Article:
There came a time when the second generation was growing up and more room seemed desirable, so she transferred herself to a smaller house on the estate, to live there with one of the younger couples, Cygnus and Iris, to whom she acted as a kind of mother and advisor. Her interest in the religion never waned, and presently she had learned all that her Brahman friend, was able to teach her, and was passionately desirous of still further information upon many points. The Brahman found himself unable to supply all this, but he told her of a holy man who, if he still lived, would be able to answer all her questions. He spoke of this man with the greatest reverence, saying that from him he had learnt all that he knew, and that he had always felt sadly conscious that he might have learnt much more if only he had had the power to grasp fully the words of wisdom which fell from the teacher’ s lips.
He spoke so earnestly and enthusiastically of this teacher, that after much consultation Alcyone resolved to make a journey in search of this man—a considerable undertaking for one who was now becoming an old woman. The distance was great, and as the Brahman had not heard of his teacher for a number of years, there was a good deal of uncertainty as to whether he would still be found in the same place, but there seems to have been no readily available method of making enquiries. However, Alcyone set off on this rather curious pilgrimage, and at the last moment the Brahman Vega resolved to throw up his position and his work and accompany her, and thus they journeyed together taking with them only a couple of servants as attendants, one of whom was our old acquaintance Boreas.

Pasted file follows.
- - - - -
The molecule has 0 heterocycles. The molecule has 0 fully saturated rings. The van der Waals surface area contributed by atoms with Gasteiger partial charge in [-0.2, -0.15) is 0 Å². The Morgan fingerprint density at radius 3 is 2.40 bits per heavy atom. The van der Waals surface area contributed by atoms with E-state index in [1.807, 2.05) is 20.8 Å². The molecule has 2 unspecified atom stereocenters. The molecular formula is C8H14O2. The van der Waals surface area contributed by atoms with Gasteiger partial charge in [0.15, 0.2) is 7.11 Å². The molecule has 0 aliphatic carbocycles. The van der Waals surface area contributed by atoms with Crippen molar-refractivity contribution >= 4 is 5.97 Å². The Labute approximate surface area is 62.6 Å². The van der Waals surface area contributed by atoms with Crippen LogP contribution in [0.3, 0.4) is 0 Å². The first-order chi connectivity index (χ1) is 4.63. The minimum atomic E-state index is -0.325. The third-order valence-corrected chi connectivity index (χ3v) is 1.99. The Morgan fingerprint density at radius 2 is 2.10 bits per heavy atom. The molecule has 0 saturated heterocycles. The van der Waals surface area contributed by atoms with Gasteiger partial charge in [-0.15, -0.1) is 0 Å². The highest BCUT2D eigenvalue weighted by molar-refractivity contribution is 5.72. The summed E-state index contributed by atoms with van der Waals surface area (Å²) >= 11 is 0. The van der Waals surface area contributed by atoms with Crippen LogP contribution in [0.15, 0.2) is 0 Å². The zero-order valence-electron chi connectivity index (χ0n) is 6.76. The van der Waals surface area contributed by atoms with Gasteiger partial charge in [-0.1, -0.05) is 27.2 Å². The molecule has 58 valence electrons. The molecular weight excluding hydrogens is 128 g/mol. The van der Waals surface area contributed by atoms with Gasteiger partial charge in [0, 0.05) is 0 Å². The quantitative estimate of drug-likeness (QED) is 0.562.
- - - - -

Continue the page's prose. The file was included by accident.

After various adventures and more than a month’ s travelling, they reached the temple over which Vega’ s teacher presided, and heard to their great joy that he was still living. They asked for an audience and Vega was overjoyed to fall once more at the feet of his ancient instructor. He then turned to introduced Alcyone, but saw with amazement that she was regarding the teacher with unspeakable wonder and reverence, and yet with an obvious recognition, while he in turn smiled upon her as some one with whom he was already familiar. A few words of incoherent explanation soon showed that this teacher was Mercury, the person who had twice appeared to her in vision, and of course this discovery put an entirely new complexion upon the affair, and linked them all together as already old friends.